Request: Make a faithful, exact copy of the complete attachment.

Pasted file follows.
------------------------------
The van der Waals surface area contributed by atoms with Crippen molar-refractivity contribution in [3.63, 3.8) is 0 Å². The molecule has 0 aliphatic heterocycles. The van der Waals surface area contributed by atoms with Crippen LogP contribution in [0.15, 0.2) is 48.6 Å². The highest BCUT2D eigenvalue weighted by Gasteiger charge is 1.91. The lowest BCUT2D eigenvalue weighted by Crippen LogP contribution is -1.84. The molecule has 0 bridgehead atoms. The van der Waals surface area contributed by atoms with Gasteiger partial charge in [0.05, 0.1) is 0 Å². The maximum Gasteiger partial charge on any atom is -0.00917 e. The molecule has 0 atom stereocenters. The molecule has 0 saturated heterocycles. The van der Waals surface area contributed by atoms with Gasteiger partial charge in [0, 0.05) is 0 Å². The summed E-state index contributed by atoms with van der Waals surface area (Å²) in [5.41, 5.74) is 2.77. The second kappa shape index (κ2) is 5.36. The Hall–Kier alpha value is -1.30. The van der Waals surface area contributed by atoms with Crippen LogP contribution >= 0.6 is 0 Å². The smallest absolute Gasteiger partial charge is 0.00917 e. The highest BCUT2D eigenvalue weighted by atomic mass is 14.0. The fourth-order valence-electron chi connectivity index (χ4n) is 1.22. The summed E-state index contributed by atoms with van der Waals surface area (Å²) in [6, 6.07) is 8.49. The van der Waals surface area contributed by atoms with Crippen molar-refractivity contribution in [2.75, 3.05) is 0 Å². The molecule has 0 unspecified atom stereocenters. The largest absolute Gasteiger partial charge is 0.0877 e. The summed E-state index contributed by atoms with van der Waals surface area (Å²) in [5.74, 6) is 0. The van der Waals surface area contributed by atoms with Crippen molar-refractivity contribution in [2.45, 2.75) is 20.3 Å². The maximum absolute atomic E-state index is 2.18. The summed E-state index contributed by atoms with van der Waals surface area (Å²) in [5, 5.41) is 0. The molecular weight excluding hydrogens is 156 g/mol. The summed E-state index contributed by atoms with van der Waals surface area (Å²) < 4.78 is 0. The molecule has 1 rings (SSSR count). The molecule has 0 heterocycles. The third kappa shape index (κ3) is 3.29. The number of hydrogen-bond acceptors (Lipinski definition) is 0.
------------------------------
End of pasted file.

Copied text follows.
The van der Waals surface area contributed by atoms with Crippen molar-refractivity contribution in [3.63, 3.8) is 0 Å². The molecule has 0 aliphatic heterocycles. The van der Waals surface area contributed by atoms with Crippen LogP contribution in [0.15, 0.2) is 48.6 Å². The highest BCUT2D eigenvalue weighted by Gasteiger charge is 1.91. The lowest BCUT2D eigenvalue weighted by Crippen LogP contribution is -1.84. The molecule has 0 bridgehead atoms. The van der Waals surface area contributed by atoms with Gasteiger partial charge in [0.05, 0.1) is 0 Å². The maximum Gasteiger partial charge on any atom is -0.00917 e. The molecule has 0 atom stereocenters. The molecule has 0 saturated heterocycles. The van der Waals surface area contributed by atoms with Gasteiger partial charge in [0, 0.05) is 0 Å². The summed E-state index contributed by atoms with van der Waals surface area (Å²) in [5.41, 5.74) is 2.77. The second kappa shape index (κ2) is 5.36. The Hall–Kier alpha value is -1.30. The van der Waals surface area contributed by atoms with Crippen LogP contribution >= 0.6 is 0 Å². The smallest absolute Gasteiger partial charge is 0.00917 e. The highest BCUT2D eigenvalue weighted by atomic mass is 14.0. The fourth-order valence-electron chi connectivity index (χ4n) is 1.22. The summed E-state index contributed by atoms with van der Waals surface area (Å²) in [6, 6.07) is 8.49. The van der Waals surface area contributed by atoms with Crippen molar-refractivity contribution in [2.75, 3.05) is 0 Å². The molecule has 0 unspecified atom stereocenters. The largest absolute Gasteiger partial charge is 0.0877 e. The summed E-state index contributed by atoms with van der Waals surface area (Å²) in [5.74, 6) is 0. The van der Waals surface area contributed by atoms with Crippen molar-refractivity contribution in [2.45, 2.75) is 20.3 Å². The maximum absolute atomic E-state index is 2.18. The summed E-state index contributed by atoms with van der Waals surface area (Å²) in [5, 5.41) is 0. The molecular weight excluding hydrogens is 156 g/mol. The summed E-state index contributed by atoms with van der Waals surface area (Å²) < 4.78 is 0. The molecule has 1 rings (SSSR count). The molecule has 0 heterocycles. The third kappa shape index (κ3) is 3.29. The number of hydrogen-bond acceptors (Lipinski definition) is 0.